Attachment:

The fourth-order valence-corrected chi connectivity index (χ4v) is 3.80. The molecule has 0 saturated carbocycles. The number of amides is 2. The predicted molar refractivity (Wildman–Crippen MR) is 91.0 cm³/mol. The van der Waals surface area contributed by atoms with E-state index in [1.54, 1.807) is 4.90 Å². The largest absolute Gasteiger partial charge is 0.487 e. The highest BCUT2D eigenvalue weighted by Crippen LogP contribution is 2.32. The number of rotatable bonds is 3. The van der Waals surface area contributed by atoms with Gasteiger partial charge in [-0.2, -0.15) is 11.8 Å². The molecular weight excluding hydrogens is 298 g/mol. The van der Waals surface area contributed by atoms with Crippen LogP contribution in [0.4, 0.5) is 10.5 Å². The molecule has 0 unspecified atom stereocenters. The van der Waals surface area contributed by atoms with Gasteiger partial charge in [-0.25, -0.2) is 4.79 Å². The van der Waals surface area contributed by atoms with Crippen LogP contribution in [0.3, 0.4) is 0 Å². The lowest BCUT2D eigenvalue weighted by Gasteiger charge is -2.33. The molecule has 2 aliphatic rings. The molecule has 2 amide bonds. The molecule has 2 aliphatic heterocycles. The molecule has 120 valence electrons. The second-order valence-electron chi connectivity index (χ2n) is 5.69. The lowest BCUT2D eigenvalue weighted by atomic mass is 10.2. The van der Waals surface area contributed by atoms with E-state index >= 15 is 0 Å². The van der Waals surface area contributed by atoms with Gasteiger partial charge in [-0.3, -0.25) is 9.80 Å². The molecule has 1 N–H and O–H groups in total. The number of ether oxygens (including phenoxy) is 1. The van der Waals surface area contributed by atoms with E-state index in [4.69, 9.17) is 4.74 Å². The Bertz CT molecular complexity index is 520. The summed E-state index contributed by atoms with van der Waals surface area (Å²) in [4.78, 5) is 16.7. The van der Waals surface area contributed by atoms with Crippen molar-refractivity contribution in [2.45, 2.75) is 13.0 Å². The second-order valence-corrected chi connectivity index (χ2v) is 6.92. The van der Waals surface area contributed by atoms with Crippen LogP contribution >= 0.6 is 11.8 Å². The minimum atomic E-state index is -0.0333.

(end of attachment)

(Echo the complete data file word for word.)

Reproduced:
The fourth-order valence-corrected chi connectivity index (χ4v) is 3.80. The molecule has 0 saturated carbocycles. The number of amides is 2. The predicted molar refractivity (Wildman–Crippen MR) is 91.0 cm³/mol. The van der Waals surface area contributed by atoms with E-state index in [1.54, 1.807) is 4.90 Å². The largest absolute Gasteiger partial charge is 0.487 e. The highest BCUT2D eigenvalue weighted by Crippen LogP contribution is 2.32. The number of rotatable bonds is 3. The van der Waals surface area contributed by atoms with Gasteiger partial charge in [-0.2, -0.15) is 11.8 Å². The molecular weight excluding hydrogens is 298 g/mol. The van der Waals surface area contributed by atoms with Crippen LogP contribution in [0.4, 0.5) is 10.5 Å². The molecule has 0 unspecified atom stereocenters. The van der Waals surface area contributed by atoms with Gasteiger partial charge in [-0.25, -0.2) is 4.79 Å². The van der Waals surface area contributed by atoms with Crippen LogP contribution in [0.3, 0.4) is 0 Å². The lowest BCUT2D eigenvalue weighted by Gasteiger charge is -2.33. The molecule has 2 aliphatic rings. The molecule has 2 amide bonds. The molecule has 2 aliphatic heterocycles. The molecule has 120 valence electrons. The second-order valence-electron chi connectivity index (χ2n) is 5.69. The lowest BCUT2D eigenvalue weighted by atomic mass is 10.2. The van der Waals surface area contributed by atoms with E-state index >= 15 is 0 Å². The van der Waals surface area contributed by atoms with Gasteiger partial charge in [-0.3, -0.25) is 9.80 Å². The molecule has 1 N–H and O–H groups in total. The number of ether oxygens (including phenoxy) is 1. The van der Waals surface area contributed by atoms with E-state index in [4.69, 9.17) is 4.74 Å². The Bertz CT molecular complexity index is 520. The summed E-state index contributed by atoms with van der Waals surface area (Å²) in [4.78, 5) is 16.7. The van der Waals surface area contributed by atoms with Crippen molar-refractivity contribution in [2.45, 2.75) is 13.0 Å². The second-order valence-corrected chi connectivity index (χ2v) is 6.92. The van der Waals surface area contributed by atoms with Crippen LogP contribution >= 0.6 is 11.8 Å². The minimum atomic E-state index is -0.0333.